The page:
Things we experience in childhood have such a powerful impact on the people we become. They are the memories, good and bad, which come back to us again and again. Ontario artist Casey McGlynn’s work recalls recurring symbols from his childhood and life, symbols that many of our own lives share.
I first saw Casey’s work at Foster/ White in Seattle, where he was exhibiting alongside Rachel Denny. His work is striking from afar, but the elements in each work are what really drew me in and caused me to closely examine each one.
His canvases are filled with symbols of formative memories and experiences throughout his life. You’ll see repeating pictographs recalling influences and events– like the Space Shuttle Challenger explosion and blues musician Robert Johnson, along with even more personal memories like the artist’s pregnant wife.
The work is autobiographical, but remains accessible and universally appealing. I found myself pouring over the canvases and thinking– “Yes! I remember where I was when the shuttle went down.. yes! I know what it’s like to gather coins for the laundromat.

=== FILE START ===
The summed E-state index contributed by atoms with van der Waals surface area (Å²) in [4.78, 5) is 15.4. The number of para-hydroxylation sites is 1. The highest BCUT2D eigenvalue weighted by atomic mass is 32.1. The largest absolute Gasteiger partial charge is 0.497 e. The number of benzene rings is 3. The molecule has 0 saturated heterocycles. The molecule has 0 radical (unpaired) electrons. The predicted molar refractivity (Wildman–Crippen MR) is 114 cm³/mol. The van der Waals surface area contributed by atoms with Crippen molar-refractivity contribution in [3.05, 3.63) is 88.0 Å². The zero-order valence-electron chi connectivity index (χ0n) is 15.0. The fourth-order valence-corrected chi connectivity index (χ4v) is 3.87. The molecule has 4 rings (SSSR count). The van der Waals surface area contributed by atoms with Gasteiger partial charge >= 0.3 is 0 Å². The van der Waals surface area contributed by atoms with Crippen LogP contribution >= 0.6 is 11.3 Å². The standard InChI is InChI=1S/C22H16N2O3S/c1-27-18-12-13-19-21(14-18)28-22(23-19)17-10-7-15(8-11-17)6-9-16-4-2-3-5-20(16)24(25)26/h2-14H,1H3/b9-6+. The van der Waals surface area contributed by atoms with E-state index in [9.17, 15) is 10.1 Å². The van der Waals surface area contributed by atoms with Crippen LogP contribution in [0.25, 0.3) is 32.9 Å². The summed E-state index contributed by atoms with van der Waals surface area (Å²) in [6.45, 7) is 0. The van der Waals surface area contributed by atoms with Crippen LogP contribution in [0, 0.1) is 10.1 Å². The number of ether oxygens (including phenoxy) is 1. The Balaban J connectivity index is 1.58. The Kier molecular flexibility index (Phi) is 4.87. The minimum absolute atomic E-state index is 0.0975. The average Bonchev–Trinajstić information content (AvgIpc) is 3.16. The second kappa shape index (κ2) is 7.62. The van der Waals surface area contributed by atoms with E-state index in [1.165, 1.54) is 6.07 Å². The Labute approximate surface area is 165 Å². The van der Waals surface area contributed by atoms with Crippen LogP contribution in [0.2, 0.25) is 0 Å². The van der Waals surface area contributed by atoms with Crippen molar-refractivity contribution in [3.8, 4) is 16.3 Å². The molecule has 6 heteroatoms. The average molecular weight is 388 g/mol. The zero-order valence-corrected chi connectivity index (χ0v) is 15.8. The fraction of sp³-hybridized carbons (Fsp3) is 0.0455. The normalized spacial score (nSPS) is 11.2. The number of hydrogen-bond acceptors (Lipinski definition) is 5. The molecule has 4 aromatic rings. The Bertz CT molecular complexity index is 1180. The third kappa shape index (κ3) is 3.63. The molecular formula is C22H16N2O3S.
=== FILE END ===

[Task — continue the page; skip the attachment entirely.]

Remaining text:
His primitive drawing style adds to the power of these visual memories, works created by the child within the man acknowledging where he’s been and how he arrived at where he is. To see more of Casey McGlynn’s work, please visit his Facebook page and his representing galleries, Foster/ White in Seattle, Bau-Xi Gallery in Vancouver, BC and Artistic Spirit Gallery in Charleston, SC.
Featured image is Coin Laundry, mixed media on canvas, 48×40. All images are via the artist’s representing galleries, linked above.